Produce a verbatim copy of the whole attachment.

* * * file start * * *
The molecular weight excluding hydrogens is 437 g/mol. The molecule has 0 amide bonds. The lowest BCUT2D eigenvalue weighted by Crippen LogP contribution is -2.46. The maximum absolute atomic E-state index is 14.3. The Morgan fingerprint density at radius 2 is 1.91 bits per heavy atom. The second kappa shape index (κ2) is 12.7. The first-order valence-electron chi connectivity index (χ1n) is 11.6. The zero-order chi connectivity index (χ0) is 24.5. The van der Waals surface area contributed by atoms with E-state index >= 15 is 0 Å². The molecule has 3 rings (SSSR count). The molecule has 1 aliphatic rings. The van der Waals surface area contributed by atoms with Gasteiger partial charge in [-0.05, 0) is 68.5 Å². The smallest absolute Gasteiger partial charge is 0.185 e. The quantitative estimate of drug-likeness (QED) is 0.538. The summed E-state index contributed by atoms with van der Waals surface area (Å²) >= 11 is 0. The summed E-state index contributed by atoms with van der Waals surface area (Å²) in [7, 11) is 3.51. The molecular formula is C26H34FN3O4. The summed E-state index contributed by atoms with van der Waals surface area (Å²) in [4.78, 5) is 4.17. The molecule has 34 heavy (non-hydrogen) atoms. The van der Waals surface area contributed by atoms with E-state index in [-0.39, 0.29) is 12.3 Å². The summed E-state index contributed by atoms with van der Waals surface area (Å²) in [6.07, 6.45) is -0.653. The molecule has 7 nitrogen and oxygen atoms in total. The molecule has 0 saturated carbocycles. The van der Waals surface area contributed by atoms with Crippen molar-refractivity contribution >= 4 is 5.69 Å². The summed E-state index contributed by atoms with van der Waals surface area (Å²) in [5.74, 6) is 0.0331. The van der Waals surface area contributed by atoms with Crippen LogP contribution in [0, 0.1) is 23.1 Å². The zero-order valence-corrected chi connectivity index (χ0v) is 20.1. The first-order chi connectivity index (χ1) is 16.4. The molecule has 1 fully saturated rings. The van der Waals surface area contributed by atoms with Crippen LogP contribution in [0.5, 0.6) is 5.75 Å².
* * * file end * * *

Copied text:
The molecular weight excluding hydrogens is 437 g/mol. The molecule has 0 amide bonds. The lowest BCUT2D eigenvalue weighted by Crippen LogP contribution is -2.46. The maximum absolute atomic E-state index is 14.3. The Morgan fingerprint density at radius 2 is 1.91 bits per heavy atom. The second kappa shape index (κ2) is 12.7. The first-order valence-electron chi connectivity index (χ1n) is 11.6. The zero-order chi connectivity index (χ0) is 24.5. The van der Waals surface area contributed by atoms with E-state index >= 15 is 0 Å². The molecule has 3 rings (SSSR count). The molecule has 1 aliphatic rings. The van der Waals surface area contributed by atoms with Gasteiger partial charge in [-0.05, 0) is 68.5 Å². The smallest absolute Gasteiger partial charge is 0.185 e. The quantitative estimate of drug-likeness (QED) is 0.538. The summed E-state index contributed by atoms with van der Waals surface area (Å²) >= 11 is 0. The summed E-state index contributed by atoms with van der Waals surface area (Å²) in [7, 11) is 3.51. The molecular formula is C26H34FN3O4. The summed E-state index contributed by atoms with van der Waals surface area (Å²) in [4.78, 5) is 4.17. The molecule has 34 heavy (non-hydrogen) atoms. The van der Waals surface area contributed by atoms with E-state index in [-0.39, 0.29) is 12.3 Å². The summed E-state index contributed by atoms with van der Waals surface area (Å²) in [6.07, 6.45) is -0.653. The molecule has 7 nitrogen and oxygen atoms in total. The molecule has 0 saturated carbocycles. The van der Waals surface area contributed by atoms with Crippen molar-refractivity contribution >= 4 is 5.69 Å². The summed E-state index contributed by atoms with van der Waals surface area (Å²) in [5.74, 6) is 0.0331. The van der Waals surface area contributed by atoms with Crippen LogP contribution in [0, 0.1) is 23.1 Å². The zero-order valence-corrected chi connectivity index (χ0v) is 20.1. The first-order chi connectivity index (χ1) is 16.4. The molecule has 1 fully saturated rings. The van der Waals surface area contributed by atoms with Crippen LogP contribution in [0.5, 0.6) is 5.75 Å².